Two weeks ago, a fan who had been ejected from the game between the Dolphins and Bills later was found dead in a shallow creek. And while the fan didn’t die on the stadium grounds, the tragedy raises important questions regarding the manner in which ejections are handled.
As explained by local NBC affiliate WGRZ.com, 26-year-old David Gerken, Jr. was ejected for disorderly conduct after leaving his seat to go to the rest room.
“Are they just taking their ticket and saying, ‘There’s the door get out‘?” Gerken’s mother said. “Or is there some kind of responsibility either to the personnel at Ralph Wilson or the security firm to say . . . ‘Do you have anybody here with you? And why don’t you wait over here and we’ll go tell your buddies that you’re with what’s going on’?”
The Bills explained their ejection procedures in an email to WGRZ. “The individual is . . . escorted out of the stadium, unless it is determined by security personnel that the individual poses a danger to himself/herself,” the team said. “Security personnel then may attempt to contact family or friends of the individual or seek medical assistance at the Emergency Medical Services (EMS) location at the stadium. Depending upon the circumstances, the Designated Drivers Program of Buffalo or the Safe Way Home program may be utilized. Naturally, the range of options varies depending on the level of cooperation of the individual.”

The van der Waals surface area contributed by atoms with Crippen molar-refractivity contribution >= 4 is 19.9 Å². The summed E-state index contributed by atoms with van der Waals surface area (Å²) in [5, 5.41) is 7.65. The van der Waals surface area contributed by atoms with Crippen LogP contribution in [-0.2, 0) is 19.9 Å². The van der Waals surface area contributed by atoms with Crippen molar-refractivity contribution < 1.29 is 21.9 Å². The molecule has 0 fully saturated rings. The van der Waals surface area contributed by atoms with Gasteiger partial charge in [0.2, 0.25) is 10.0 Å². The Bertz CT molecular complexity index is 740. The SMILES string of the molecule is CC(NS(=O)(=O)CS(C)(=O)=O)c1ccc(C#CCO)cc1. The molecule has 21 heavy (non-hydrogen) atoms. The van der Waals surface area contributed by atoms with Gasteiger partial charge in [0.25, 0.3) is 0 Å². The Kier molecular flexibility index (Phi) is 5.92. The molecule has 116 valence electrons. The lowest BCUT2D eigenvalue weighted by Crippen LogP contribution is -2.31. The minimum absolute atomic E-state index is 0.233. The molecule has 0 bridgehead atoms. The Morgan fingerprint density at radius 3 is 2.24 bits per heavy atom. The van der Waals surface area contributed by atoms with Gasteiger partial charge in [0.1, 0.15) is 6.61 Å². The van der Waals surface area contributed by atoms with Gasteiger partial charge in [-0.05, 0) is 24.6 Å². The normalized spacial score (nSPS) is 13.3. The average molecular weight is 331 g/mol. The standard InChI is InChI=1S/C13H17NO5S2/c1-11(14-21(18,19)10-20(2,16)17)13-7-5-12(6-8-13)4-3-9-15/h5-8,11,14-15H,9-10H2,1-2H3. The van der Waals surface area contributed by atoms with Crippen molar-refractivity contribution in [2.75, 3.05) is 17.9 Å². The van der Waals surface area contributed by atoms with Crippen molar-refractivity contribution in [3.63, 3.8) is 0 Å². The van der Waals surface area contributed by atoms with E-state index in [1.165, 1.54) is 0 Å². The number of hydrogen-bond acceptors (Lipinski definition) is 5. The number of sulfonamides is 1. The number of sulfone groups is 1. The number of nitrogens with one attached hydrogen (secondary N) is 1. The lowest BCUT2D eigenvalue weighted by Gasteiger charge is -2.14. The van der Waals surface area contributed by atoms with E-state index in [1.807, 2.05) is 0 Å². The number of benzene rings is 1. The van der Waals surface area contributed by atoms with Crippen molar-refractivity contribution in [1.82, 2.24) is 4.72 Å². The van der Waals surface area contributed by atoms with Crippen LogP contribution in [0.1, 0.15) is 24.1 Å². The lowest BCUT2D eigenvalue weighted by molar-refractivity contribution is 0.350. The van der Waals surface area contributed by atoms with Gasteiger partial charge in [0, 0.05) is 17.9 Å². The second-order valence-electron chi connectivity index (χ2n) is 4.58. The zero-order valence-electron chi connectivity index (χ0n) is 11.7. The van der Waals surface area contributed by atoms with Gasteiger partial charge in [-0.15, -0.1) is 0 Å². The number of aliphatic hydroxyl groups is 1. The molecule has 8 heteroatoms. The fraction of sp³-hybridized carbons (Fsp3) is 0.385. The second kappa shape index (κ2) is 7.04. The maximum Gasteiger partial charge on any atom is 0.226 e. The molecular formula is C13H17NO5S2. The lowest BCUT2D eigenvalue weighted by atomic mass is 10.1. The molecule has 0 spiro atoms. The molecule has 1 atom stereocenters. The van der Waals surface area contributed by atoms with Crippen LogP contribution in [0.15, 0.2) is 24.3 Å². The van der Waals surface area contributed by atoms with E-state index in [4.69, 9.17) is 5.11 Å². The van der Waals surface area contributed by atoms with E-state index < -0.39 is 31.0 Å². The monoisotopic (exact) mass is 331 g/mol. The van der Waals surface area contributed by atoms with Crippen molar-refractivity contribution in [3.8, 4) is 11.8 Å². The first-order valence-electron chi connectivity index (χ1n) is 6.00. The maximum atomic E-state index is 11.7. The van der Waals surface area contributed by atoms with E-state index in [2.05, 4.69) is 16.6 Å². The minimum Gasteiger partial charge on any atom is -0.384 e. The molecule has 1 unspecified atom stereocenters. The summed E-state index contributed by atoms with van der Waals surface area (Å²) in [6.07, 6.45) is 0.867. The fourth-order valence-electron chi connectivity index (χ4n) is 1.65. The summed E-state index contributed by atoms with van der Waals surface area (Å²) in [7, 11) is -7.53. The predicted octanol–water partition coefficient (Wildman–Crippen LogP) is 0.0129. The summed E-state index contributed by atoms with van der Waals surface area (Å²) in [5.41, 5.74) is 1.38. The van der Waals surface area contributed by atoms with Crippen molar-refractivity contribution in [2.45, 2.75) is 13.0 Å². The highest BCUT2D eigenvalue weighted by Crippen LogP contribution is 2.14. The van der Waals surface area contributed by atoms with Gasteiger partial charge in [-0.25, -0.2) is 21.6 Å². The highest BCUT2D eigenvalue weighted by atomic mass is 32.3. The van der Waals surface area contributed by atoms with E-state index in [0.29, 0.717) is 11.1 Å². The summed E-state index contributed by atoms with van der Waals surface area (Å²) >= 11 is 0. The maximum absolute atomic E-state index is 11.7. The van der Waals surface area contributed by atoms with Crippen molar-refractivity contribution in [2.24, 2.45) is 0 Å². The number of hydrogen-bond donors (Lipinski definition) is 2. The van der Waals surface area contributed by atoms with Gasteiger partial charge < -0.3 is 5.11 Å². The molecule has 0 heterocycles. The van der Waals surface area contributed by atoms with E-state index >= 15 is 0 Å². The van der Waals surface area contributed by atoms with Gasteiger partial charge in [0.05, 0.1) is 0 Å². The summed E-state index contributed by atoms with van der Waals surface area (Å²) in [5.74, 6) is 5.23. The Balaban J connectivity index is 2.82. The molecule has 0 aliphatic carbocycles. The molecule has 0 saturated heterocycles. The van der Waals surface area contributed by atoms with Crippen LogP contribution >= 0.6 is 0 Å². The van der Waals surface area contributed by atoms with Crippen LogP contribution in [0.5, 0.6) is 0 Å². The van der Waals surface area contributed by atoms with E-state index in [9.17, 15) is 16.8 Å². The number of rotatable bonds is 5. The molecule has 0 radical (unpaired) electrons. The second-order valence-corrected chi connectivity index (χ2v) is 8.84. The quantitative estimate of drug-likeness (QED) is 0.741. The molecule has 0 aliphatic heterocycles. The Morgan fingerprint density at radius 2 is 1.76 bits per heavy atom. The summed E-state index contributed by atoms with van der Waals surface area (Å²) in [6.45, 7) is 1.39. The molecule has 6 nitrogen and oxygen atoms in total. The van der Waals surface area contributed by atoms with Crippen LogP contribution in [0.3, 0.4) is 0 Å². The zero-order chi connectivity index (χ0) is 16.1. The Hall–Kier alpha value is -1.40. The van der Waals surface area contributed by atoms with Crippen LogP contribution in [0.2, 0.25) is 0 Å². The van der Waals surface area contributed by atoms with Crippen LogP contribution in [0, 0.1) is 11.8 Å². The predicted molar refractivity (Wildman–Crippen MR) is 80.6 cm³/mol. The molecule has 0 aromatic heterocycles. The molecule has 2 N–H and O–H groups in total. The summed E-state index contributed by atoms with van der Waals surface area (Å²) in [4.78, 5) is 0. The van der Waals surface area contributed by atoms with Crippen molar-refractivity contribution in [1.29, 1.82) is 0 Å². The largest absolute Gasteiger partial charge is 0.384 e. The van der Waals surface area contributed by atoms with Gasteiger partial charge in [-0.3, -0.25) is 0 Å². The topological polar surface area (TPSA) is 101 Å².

In this specific case, Gerken phoned his brother and explained he was being ejected. They agreed to meet after the game at a bar near the stadium.We’re not second-guessing Gerken’s brother’s decision to stay put and not leave to meet his brother then and there. But if the family plans to suggest that the Bills did something wrong by ejecting Gerken without ensuring that he’d be safe (the family declined to say whether legal action is being considered), his brother was there and his brother knew Gerken was being ejected. While there may be reasons to revise the procedures that apply when a fan is kicked out of a game, this probably isn’t the ideal case to effect change.Still, every NFL stadium should use the tragedy as a vehicle for reviewing its own ejection procedures regarding the opportunity the removed fan has to alert the rest of his group, so that they can then adjust their plans in light of the fact that one of them will spend the rest of the game on the outside of the stadium.